One of the things that I realized in having SQL Server Express installed with the vCenter server is that if the vCenter Server crashes (if it is a stand-alone physical server). You are stuck! You are trying like hell to get this server up. However, if you have a SQL Server 2008 Standard Edition Database server. Why NOT use it. Also, if you can convince your company, non-profit, or hospital to pony up on the SQL Server 2008 License. I would say go for it! Yes, you "can" install SQL Server 2008 Express on a server and have vCenter connect to this also. However, this tutorial is for an environment where you want a centralized SQL Server 2008 Database Server. This server will be the DB SVR for vCenter, VUM and whatever else you want to use it for.
Scenario is based on 2 Physical stand-alone Dell PowerEdge R310 Servers (DC/vCenter) and 5 Dell PowerEdge R710 Servers. Windows 2008 Server Datacenter Edition, VMware ESXi 4.1, vCenter Standard 4.1, and Iomega StorCenter ix12-300r (8TB).
40 VM's consisting of 2K3, 2K8, 2K8R2, RHEL 5.5, SUSE11-4VMware, UBUNTU10.4 Templates, DHCP on VM, DC2, DC3, File Server Cluster (2 Clustered on iSCSI SAN drive), Print Server Cluster (2), AV, WSUS, SQLSRV2K8 DB SRV, PROXY RHEL Cluster (2), VUM, VDR, VSHIELD (5), vDistributed Switches for 1GB Ethernet Intel NICs, HA/DRS Clusters.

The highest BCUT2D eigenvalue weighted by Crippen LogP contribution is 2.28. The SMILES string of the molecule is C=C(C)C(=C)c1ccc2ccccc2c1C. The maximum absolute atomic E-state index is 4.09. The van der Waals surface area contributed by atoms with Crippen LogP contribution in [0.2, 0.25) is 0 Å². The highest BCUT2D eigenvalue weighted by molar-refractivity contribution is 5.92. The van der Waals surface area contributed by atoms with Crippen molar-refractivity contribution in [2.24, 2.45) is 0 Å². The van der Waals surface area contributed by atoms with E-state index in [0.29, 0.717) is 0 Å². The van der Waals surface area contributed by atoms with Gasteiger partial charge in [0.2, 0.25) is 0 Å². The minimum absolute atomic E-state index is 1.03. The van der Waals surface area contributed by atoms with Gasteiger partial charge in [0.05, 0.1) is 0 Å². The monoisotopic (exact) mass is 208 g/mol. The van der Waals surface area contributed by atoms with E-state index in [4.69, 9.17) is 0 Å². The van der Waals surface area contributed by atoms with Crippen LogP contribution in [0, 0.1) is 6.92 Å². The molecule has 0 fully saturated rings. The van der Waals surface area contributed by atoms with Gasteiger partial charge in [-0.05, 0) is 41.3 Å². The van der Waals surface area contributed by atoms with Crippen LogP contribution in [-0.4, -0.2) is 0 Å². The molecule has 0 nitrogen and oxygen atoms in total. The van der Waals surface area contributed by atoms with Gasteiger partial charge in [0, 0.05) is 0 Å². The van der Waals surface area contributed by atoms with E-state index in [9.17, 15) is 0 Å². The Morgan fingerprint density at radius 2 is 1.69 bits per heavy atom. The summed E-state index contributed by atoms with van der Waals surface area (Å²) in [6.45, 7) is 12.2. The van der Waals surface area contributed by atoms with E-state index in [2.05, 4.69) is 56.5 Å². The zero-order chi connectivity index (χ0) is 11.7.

Here we go...Screenshots soon to come.
1. Make sure you ISO's are on an NFS Share so that you can access them. Just Map a Drive to the NFS Mount. Use Virtual Clone Drive to kick off the ISOs. Virtual Clone Drive should be an ABSOLUTE MUST for your VMware Arsenal.
1. Stop all of the VMware vCenter Services (i.e. vCenter, VUM, etc).
----> START >> Run >> services.msc (If it says vCenter stop it. Leave the VMware Tools alone).
2. Copy all of the VIM_VCDB.mdf Database Files to your SQL 2008 Server.
---->START >> Run >> \\SQLSRV2K8DB\c$\Program Files\Microsoft SQL Server\ and then hit
the enter key. You want to go to the "Data" Folder and drop the databases into this folder.
3. Login to your SQL Server. Launch SQL Server. Connect to the server and right-click on Databases and "attach" the database. (I created a database and imported the migrated DB to the new created DB. You may decide to use the attached DB, but I wouldn't.)
4. Right-click on the database and Backup the Database with a Full Backup.
5. Open up ODBC (under Administrator Tools). Go to System DSN and Test Connectivity to the SQL Server 10.0 Native Client. Make sure your DB is the default (I named mine VCENTER since you can't jack this up and even Joe new guy will know not to touch this database.). Make sure you can connect to the server because if you can't guess what. vCenter won't either.
6. Uninstall vCenter Server from the Server and just re-install it. Point the vCenter DB to the new SQL Server 2008 Server and make sure you DO NOT OVERWRITE THE DATABASE!!!
7. Launch vCenter and if it comes up. Your golden!